Ask artist Jackson Collins and he'll tell you: They killed a piece of the Venice Beach boardwalk's fragile free spirit Wednesday, choked off the quirky free enterprise side of its personality that has established the manic oceanside walkway as the region's least conventional tourist attraction.
To Collins, Wednesday was the day Big Business chased away the tiny mom-and-pop trinket sellers, hustled away the mumbling peddlers of tie-dyed shirts and the sometimes homeless purveyors of off-the-wall, only-in-Venice arts and crafts.
In the latest development in the years-long legal wrangling over the rights of Venice Beach vendors, the City Council voted unanimously to ban all unlicensed boardwalk vending, sparing only the constitutionally protected sellers of religious or political tracts. Performance artists who don't sell actual goods, such as jugglers, singers and palm readers, are also exempt from the ordinance.
The new law, signed by Mayor Richard Riordan after the council vote and due to take effect in a month, will allow police to issue citations to people like Collins, a 38-year-old Mississippi artist who asks $60 apiece for his oil paintings of landscapes, entwined lovers and jazz musicians on the lawless west side of the busy boardwalk.
When the ordinance takes effect, Collins will be out of business unless he's willing to rent space along with the legitimate merchants on the east side of the walk, paying rents that can run as high as $1,700 a month. His only other option would be to freelance without pricing his work, asking only for donations.
"This is corporate America trying to take over Venice Beach," Collins said. "They want to make it like any other strip mall, like Redondo Beach or Beverly Hills."
Collins said cities like New York and San Francisco and many throughout Europe encourage artists by making paid permits available, something Los Angeles apparently will not do. Police counter that they have tried to establish a permit system for unlicensed boardwalk vendors, but found that few purchased the licenses.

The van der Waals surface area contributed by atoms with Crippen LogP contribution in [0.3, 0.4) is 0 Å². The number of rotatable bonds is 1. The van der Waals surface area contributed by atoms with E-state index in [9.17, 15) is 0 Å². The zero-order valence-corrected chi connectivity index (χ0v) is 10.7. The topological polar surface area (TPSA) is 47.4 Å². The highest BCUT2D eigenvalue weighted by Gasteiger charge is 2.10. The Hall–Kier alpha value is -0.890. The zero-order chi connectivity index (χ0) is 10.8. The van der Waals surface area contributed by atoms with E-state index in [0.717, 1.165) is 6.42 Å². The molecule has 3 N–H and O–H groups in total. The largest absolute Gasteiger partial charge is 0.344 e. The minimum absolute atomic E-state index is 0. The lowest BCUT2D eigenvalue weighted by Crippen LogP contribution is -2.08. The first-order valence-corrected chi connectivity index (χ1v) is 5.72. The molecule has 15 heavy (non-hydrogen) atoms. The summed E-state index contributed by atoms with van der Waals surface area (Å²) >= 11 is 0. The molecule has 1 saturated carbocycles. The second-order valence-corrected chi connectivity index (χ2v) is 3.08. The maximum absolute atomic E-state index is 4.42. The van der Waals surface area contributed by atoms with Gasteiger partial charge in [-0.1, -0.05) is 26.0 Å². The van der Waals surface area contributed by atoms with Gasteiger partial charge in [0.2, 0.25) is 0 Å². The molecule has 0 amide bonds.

All along the boardwalk Wednesday, vendors and their customers buzzed about this latest legal crackdown at the Los Angeles beach landmark.
For the last few years, police have stepped back from issuing tickets after a previous city law was successfully challenged in court as being too broad. But after years of legal face-offs, the city is back with a new version of the ordinance it insists offers 1st Amendment protections to religious groups and other causes.
Lynda Racimora, a Northridge resident who purchased a painting from Collins, called the new law absurd.
"There's no way they can get rid of all this," she said. "It's people like this man who make Venice Beach special."
The Human Jukebox agreed. So did the gypsy palm reader, the snake handler and the self-proclaimed world's greatest wino and sex counselor, Clarence Bobby Brown.
"This is one lousy law," said the 60-year-old Brown, a.k.a. "Doctor Kindlove, Sexologist," who expects that his services will be excluded from the new ordinance. "Every time you pass a law, you take away somebody's rights."
He waved a hand across the boardwalk at the stalls of licensed merchants. "And it's all the fault of the greedy land grubbers over there."
Venice Beach merchant Barbara Duffy, who helped spearhead the new law, said she hopes police will clear out unlicensed vendors before the start of the summer tourist season, when local store owners make a majority of their annual profits.
Duffy, who has owned a boardwalk business for 17 years, told council members that high oceanfront rents--which she said were akin to those on Rodeo Drive--made it difficult for merchants to make a living, even without the undercutting efforts of the scofflaw vendors.
On Wednesday, the boardwalk scene was quiet as men in shorts strolled the area bouncing basketballs and the strains of Rasta and rap music wafted from a nearby sales stand.
But come weekends, especially during the summer with the arrival of tens of thousands of tourists, the boardwalk becomes a gold mine for the illegal vendors, who proponents of the law say can make profits of up to $1,000 a day.
"As the weather gets better, the vendors will multiply," Duffy said, vowing that she and other merchants will make citizens arrests if police fail to crack down.
Longtime Santa Monica peace activist Jerry Rubin cautioned the council on its move to ban the fringe-element vendors.
"If we can find a way to save J.J. the whale," he said, "then we can find a way to protect the artists."
Before the council's 13-0 vote, with two members absent, council member Ruth Galanter, whose district includes the boardwalk, told other panel members that the ordinance would finally eliminate the tension between illegal vendors and rent-paying merchants.
That's fine with William Hallett.
Sitting in his patrol car, the Los Angeles police officer welcomes the opportunity to begin ticketing offending vendors once again.